Jonny Dymond replied:  
The Thames clean up started in the 60s. That had nothing to do with the EU. The EU was important later on. But recovery began before EU enforcement. You may ungobsmack yourself.
Her Ladyship wasn't buying it:
So why did you not even mention EU law since the 1990s? The #Supersewer - which you cited - would not be being built if the EU had not taken action. I will stay gobsmacked, thanks very much.
This polite spat led me to look into the matter and introduced me the great British man mainly responsible for the clean-up and the return of salmon to the Thames: the splendidly-named Sir Hugh Fish

His obituaries make for fascinating reading. The one in The New York Times was headlined:

Hugh Fish, 76, Who Made Thames So Clean the Salmon Came Back

His role points to the point that Lib Dem Baroness Sarah couldn't have been more wrong in claiming the rebirth of the Thames as being "wholly" the result of EU enforcement action.

(Let's be charitable and blame it on her rampant over-enthusiasm for the EU rather than ignorance or dishonesty or anti-British bias.)

In the 1950s the National History Museum declared the river "biologically dead". But the British government took action and pressed industry and local authorities to stop polluting and by the mid-60's the river was fit again for eels.

In the late 60s and the 70s, Hugh Fish used the UK regulatory bodies set up to make further progress to bring about the return of other fish species, with 80 returning under his stewardship.

But it was the iconic salmon he made the benchmark for success and relentlessly strove to bring about. Early promises of success led within a decade to anglers landed their first Thames salmon for decades.

It's a fascinating story about what one man - and one country - can achieve. The BBC should commission a documentary about him (but, for quite a few reasons, probably won't).

Of Language and Lod


Rina Shnerb

BBC Watch takes apart a report about the murder of a 17 year old Israeli girl by Palestinian terrorists on Saturday's Midnight News on Radio 4, criticising several aspects of it: 

(1) The use of 'politically partisan language' - "militant", "settlement", "occupied West Bank" and "protests". 

(I'm assuming BBC Watch would prefer "terrorist", "village", "Judea and Samaria" and "violent riots"). 

(2) The 'downplaying' of the gravity of the attack which killed the girl while she was out hiking with her family.  The BBC's Yolande Knell said, "Unusually, a homemade bomb is said to have been used" whereas The Times of Israel says, "Channel 12 quoted unnamed officials as saying that the size and complexity of the device indicated that one of the major terror groups was behind the attack" and Channel 13’s military correspondent says that the IED weighed between three and four kilos and contained a large amount of shrapnel, adding that the incident was “planned and organised – and not a spontaneous or improvised terror attack”.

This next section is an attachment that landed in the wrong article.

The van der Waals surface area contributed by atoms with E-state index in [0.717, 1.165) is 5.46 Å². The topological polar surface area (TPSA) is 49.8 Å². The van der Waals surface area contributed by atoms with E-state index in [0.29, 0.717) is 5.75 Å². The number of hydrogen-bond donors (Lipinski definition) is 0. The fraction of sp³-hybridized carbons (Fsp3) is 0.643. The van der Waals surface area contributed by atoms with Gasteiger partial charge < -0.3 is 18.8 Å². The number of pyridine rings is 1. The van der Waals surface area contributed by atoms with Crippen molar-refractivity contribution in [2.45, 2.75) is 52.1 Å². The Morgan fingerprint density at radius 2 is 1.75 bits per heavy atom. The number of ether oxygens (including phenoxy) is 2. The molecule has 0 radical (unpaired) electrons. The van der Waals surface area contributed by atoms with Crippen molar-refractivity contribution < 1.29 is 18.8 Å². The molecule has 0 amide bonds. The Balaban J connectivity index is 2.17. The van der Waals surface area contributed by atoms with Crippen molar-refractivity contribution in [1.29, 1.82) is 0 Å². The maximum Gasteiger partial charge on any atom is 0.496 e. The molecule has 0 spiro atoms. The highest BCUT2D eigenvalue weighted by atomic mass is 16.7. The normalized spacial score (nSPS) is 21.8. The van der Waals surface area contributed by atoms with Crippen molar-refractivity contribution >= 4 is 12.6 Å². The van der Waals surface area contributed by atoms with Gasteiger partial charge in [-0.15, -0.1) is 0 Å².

(If the Israeli voices are correct there, then the BBC appears to have seriously mischaracterised the nature of the device used). 

(3) Yolande Knell's 'choice' to use the Arabic pronunciation of the name of the Israeli city of Lod. She pronounced it 'Lud'. 

(What a strange thing to do on Yolande's part! She unquestionably did pronounce it in the Arabic version 'Lud' rather than the Hebrew version 'Lod'. Is that another BBC guideline or her own choice?) 

BBC Watch is right to claim that the language used was deliberately chosen and also right that the chosen words cannot but shape how the listener reacts to the story. 

The geographical words used in point (1) are those recommended by the BBC's own editorial guidelines and commit the BBC to a particular line on the politics of that geography (which you may agree or disagree with), and the BBC's refusal to use words like "terrorist" and "riot" are a longstanding BBC policy to try not to be 'judgmental' in their language. Here such language is more favourable to the Palestinians than the Israelis, softening the harshness of the Palestinians and hardening the image of the 'occupying' Israelis.